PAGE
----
Sustainability is the next big movement when it comes to design, it is something every industry will have to apply and one of the most interesting parts of it is material exploration – what substitutes can we use or tweaks can we make to optimize our resources for the betterment of the climate?
Fossil fuels continue to account for over 81% of global energy production according to the International Energy Agency and if we continue to burn fossil fuels at the current rate, global supplies of gas and oil will deplete by 2060.
Solar panels are a cornerstone of the clean energy revolution. And yet, they have one great flaw: when the clouds roll in their productivity dives.
Now, a new type of solar panel has been developed by an electrical engineering student at Mapua University that harvests the unseen ultraviolet light from the sun that makes it through even dense cloud coverage.
Carvey Ehren Maigue, who won the James Dyson Sustainability Award for his creation, hopes it will soon be used on the windows and walls of large buildings, turning them into constant sources of energy.
Solar panels that don’t rely on visible sunlight
The concept, called AuREUS (which stands for Aurora Renewable Energy and UV Sequestration), uses luminescent particles from fruit and vegetable waste that absorb UV light and convert it into visible light. A solar film then converts that visible light into energy.
“It’s similar to how we breathe in oxygen and we exhale carbon dioxide,” Maigue said. “It takes in ultraviolet light, and then after some time it would shed it as visible light.”
The material is made using waste agricultural crops
Maigue’s prototype for AuREUS is a single 3-by-2-foot lime gree-tinted panel that he installed in the window in his apartment. In his demonstration for the James Dyson Award, he showed that his test panel can generate enough electricity to charge two phones per day. Scaled up, Maigue says these panels would enable buildings to run entirely on their own electricity.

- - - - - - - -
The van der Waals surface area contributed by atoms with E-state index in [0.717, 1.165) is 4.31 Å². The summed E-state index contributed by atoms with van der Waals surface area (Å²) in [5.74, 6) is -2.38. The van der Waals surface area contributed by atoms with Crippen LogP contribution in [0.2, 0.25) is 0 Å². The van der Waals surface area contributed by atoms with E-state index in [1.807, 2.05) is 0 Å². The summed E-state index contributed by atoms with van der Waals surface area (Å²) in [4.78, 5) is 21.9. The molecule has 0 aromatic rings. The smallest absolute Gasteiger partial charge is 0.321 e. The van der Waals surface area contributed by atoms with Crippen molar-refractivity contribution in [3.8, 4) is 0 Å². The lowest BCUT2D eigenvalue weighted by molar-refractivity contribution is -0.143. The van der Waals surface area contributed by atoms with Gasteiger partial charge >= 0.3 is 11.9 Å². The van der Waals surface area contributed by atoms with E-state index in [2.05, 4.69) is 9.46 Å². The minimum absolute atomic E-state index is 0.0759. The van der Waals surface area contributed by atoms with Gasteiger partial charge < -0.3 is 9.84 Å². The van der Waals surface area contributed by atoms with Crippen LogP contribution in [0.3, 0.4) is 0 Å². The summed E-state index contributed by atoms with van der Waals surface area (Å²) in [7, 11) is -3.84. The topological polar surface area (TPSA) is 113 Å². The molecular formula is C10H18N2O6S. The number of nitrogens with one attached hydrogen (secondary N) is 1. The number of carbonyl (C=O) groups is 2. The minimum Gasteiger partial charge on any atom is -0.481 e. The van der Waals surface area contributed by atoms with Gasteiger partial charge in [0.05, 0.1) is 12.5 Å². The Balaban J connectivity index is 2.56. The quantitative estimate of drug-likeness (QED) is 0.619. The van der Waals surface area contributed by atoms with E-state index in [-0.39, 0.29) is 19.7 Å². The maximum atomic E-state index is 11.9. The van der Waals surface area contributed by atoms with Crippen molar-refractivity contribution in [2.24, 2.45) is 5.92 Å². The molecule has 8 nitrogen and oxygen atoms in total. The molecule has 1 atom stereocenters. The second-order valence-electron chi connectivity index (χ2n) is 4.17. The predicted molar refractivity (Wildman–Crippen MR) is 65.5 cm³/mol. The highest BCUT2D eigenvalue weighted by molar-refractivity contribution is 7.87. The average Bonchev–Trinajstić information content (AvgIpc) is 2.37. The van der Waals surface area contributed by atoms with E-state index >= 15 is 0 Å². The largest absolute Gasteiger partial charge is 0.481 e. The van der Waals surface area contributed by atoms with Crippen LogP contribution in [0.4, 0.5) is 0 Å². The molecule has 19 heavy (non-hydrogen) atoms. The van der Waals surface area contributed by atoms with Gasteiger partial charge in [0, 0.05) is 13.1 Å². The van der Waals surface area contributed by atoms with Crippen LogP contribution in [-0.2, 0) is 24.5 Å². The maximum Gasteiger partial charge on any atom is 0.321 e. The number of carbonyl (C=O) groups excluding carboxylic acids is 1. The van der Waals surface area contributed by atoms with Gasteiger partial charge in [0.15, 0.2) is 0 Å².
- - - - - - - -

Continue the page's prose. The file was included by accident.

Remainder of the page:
Democratizing renewable energy
The creator also says the flexibility of the material — the resin can even be applied to fabric for clothing — allows designers to use the panels in a variety of different, innovative designs that could help more people to understand and adopt renewable energy solutions.
“If we can democratize renewable energy, we can bring it both physically closer to people as well as psychologically closer,” Maigue explained. “It would give them a sense of access to it, that they are closer to it, that they don’t have to be large institutions that have the capability to harvest solar energy with their rooftops.”
Apart from lowering costs, mitigating climate change, and supporting local agricultural communities, these panels will also reduce people’s exposure to radiation that can cause serious diseases and help in reducing the urban carbon footprint with sustainable architecture.
“I want to create a better form of renewable energy that uses the world’s natural resources, is close to people’s lives, forging achievable paths and rallying towards a sustainable and regenerative future,” says Maigue. His invention is both future-looking and problem-solving for the present.
Maigue’s next step is to develop his first building installation of AuREUS at a small medical clinic on the island of Jomalig, off the Philippine mainland, that is frequently left without power during storms.Solar panels made from recycled food waste generate energy without sunlight